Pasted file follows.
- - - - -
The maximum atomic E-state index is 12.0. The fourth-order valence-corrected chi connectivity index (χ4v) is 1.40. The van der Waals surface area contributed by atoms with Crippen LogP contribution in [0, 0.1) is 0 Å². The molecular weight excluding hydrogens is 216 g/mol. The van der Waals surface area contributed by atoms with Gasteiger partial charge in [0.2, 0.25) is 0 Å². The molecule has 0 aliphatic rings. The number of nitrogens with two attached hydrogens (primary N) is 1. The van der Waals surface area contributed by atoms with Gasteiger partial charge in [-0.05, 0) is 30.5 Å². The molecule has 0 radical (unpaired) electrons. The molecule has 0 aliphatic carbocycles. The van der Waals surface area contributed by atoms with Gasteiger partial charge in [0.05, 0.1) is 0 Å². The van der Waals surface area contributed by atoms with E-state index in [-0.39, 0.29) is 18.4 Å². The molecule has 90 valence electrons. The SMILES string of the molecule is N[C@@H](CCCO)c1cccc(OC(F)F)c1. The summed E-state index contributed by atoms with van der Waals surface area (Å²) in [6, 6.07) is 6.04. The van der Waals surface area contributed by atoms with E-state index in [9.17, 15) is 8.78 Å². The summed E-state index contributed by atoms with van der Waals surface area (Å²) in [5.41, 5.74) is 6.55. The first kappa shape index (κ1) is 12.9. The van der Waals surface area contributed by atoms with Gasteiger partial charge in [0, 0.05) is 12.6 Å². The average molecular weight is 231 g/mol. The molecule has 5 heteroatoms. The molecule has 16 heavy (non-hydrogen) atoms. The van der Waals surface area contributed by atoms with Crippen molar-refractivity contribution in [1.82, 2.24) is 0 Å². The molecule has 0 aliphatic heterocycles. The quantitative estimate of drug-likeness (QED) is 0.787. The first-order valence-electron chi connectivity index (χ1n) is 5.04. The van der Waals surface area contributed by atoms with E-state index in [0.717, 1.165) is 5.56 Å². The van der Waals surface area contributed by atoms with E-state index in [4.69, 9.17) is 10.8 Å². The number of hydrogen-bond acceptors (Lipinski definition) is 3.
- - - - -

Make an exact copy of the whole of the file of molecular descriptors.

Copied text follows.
The maximum atomic E-state index is 12.0. The fourth-order valence-corrected chi connectivity index (χ4v) is 1.40. The van der Waals surface area contributed by atoms with Crippen LogP contribution in [0, 0.1) is 0 Å². The molecular weight excluding hydrogens is 216 g/mol. The van der Waals surface area contributed by atoms with Gasteiger partial charge in [0.2, 0.25) is 0 Å². The molecule has 0 aliphatic rings. The number of nitrogens with two attached hydrogens (primary N) is 1. The van der Waals surface area contributed by atoms with Gasteiger partial charge in [-0.05, 0) is 30.5 Å². The molecule has 0 radical (unpaired) electrons. The molecule has 0 aliphatic carbocycles. The van der Waals surface area contributed by atoms with Gasteiger partial charge in [0.05, 0.1) is 0 Å². The van der Waals surface area contributed by atoms with E-state index in [-0.39, 0.29) is 18.4 Å². The molecule has 90 valence electrons. The SMILES string of the molecule is N[C@@H](CCCO)c1cccc(OC(F)F)c1. The summed E-state index contributed by atoms with van der Waals surface area (Å²) in [6, 6.07) is 6.04. The van der Waals surface area contributed by atoms with E-state index in [9.17, 15) is 8.78 Å². The summed E-state index contributed by atoms with van der Waals surface area (Å²) in [5.41, 5.74) is 6.55. The first kappa shape index (κ1) is 12.9. The van der Waals surface area contributed by atoms with Gasteiger partial charge in [0, 0.05) is 12.6 Å². The average molecular weight is 231 g/mol. The molecule has 5 heteroatoms. The molecule has 16 heavy (non-hydrogen) atoms. The van der Waals surface area contributed by atoms with Crippen molar-refractivity contribution in [1.82, 2.24) is 0 Å². The molecule has 0 aliphatic heterocycles. The quantitative estimate of drug-likeness (QED) is 0.787. The first-order valence-electron chi connectivity index (χ1n) is 5.04. The van der Waals surface area contributed by atoms with E-state index in [0.717, 1.165) is 5.56 Å². The van der Waals surface area contributed by atoms with E-state index in [4.69, 9.17) is 10.8 Å². The number of hydrogen-bond acceptors (Lipinski definition) is 3.